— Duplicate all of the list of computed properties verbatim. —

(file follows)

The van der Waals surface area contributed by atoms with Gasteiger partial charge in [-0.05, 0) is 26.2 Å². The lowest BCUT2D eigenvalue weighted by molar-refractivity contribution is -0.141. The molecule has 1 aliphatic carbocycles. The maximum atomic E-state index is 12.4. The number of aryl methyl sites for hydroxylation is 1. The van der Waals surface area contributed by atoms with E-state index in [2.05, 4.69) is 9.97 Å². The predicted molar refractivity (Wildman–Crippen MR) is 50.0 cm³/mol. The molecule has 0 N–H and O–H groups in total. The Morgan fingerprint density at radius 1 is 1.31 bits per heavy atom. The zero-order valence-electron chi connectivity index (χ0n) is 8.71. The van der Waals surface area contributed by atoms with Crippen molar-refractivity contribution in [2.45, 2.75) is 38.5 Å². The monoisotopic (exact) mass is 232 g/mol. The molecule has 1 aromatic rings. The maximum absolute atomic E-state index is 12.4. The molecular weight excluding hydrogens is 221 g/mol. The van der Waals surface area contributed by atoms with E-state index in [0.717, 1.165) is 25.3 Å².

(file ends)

The van der Waals surface area contributed by atoms with Gasteiger partial charge in [-0.05, 0) is 26.2 Å². The lowest BCUT2D eigenvalue weighted by molar-refractivity contribution is -0.141. The molecule has 1 aliphatic carbocycles. The maximum atomic E-state index is 12.4. The number of aryl methyl sites for hydroxylation is 1. The van der Waals surface area contributed by atoms with E-state index in [2.05, 4.69) is 9.97 Å². The predicted molar refractivity (Wildman–Crippen MR) is 50.0 cm³/mol. The molecule has 0 N–H and O–H groups in total. The Morgan fingerprint density at radius 1 is 1.31 bits per heavy atom. The zero-order valence-electron chi connectivity index (χ0n) is 8.71. The van der Waals surface area contributed by atoms with Crippen molar-refractivity contribution in [2.45, 2.75) is 38.5 Å². The monoisotopic (exact) mass is 232 g/mol. The molecule has 1 aromatic rings. The maximum absolute atomic E-state index is 12.4. The molecular weight excluding hydrogens is 221 g/mol. The van der Waals surface area contributed by atoms with E-state index in [0.717, 1.165) is 25.3 Å².